WHO-TV anchor Erin Kiernan talks about her and her husband's struggles to get pregnant as well as her push for an open adoption for a baby she put up when she was a teenager. Bryon Houlgrave/The Register
Michael Francis Kiernan might be one of the most famous toddlers in Des Moines.
Facebook posts featuring the towheaded two-year-old with his mother, Erin, the lead news anchor at WHO-TV, draw hundreds of comments. Photos posted by his father, Michael, a longtime politician and entrepreneur in the city, are equally as popular.
Together, the Kiernans' social media updates elicit likes from far-flung friends who may not really know the couple, but were drawn to the candor they used to talk about the infertility struggles they had faced before Michael Francis arrived in 2015.
But come mid-May, Michael Francis is going to have to share the spotlight — digital or otherwise — because Erin is expecting baby No. 2.
Erin confirmed her pregnancy Thursday in a Facebook post featuring Michael Francis decked out in “Big Brother” apparel and declaring “And Baby Makes Four!”
“It’s kind of terrifying,” Erin said with a chuckle Friday.
“We just hit a stride with Michael Francis, where he is on a good schedule and sleeping through the night, so we had the conversation of, 'Do we really want to go back to no sleep and being zombies?'” she said. “But, of course, it’s worth it.”
When Erin pictured her life, she said, there was always a family: her, her husband and multiple kids.
Erin, 44, is an only child and grew up wondering what it would be like to have a sibling. As a mom, she wanted her son to have a playmate, and she knew she had more than enough love to spare.
Michael felt the same way, Erin said. He wanted another child, too, but was “of the mentality that, 'There’s no rush.'”
“But I’m watching another birthday tick by and thinking to myself, 'Actually, there probably should be a rush,'” Erin said.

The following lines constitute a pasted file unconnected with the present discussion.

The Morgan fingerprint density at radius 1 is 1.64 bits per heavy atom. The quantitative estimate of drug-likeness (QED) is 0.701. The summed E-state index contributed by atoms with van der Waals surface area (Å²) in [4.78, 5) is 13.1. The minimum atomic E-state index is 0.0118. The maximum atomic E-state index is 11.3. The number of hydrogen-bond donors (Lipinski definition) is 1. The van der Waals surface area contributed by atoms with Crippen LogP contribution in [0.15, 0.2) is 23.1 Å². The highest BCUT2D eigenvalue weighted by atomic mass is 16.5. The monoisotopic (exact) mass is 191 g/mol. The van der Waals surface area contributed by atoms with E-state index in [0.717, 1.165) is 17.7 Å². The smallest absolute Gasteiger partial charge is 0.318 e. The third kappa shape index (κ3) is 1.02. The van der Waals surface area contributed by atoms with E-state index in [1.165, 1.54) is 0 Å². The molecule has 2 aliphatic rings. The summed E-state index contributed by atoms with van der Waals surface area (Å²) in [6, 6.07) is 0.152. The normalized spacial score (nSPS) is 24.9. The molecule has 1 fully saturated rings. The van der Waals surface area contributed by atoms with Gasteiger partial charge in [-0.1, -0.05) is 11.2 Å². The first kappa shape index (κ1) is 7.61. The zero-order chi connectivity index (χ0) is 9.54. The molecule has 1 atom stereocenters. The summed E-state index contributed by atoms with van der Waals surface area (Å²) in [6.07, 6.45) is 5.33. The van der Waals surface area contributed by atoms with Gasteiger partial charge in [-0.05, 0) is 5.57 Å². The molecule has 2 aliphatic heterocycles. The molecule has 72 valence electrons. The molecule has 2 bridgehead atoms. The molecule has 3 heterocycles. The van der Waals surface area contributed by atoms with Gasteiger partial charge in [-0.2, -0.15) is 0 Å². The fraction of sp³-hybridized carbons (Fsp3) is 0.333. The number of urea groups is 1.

They’d had such difficulty with the first pregnancy, Erin didn’t want to open herself up to heartbreak, disappointment and the emotional roller coaster she'd experienced through eight years of infertility treatments before Michael Francis.
But she also never lost hope that her little trio could become a quartet.
Erin spent her twenties building her career, finding 'the one' and buying a house — all steps she thought were important before she started a family.
When she was about 30, she went in for a checkup, she said previously, and her doctor was flabbergasted to learn she wanted children. He told her to start immediately, seemingly astonished she wasn't aware her internal clock had begun ticking faster and faster, Erin remembered.
Erin was offended. Who was he to determine her timeline?
And, she said she thought to herself, she’d have a leg up since she’d already had a child.
At 16, Erin became unexpectedly pregnant. She knew she wasn’t ready to parent, but also knew her son could be the miracle that someone else was waiting for.
After electing adoption for her son, Erin stayed in touch with him and continues to see him regularly.
So, sure, Erin thought, maybe other women would have trouble getting pregnant after 30, but she was obviously “fertile Fran.”
The Kiernans would eventually discover that starting a family wouldn’t be as easy as a date night. For them, the process involved multiple invasive tests, countless doctor appointments, one adoption that didn’t pan out and rounds and rounds of artificial insemination and in vitro fertilization.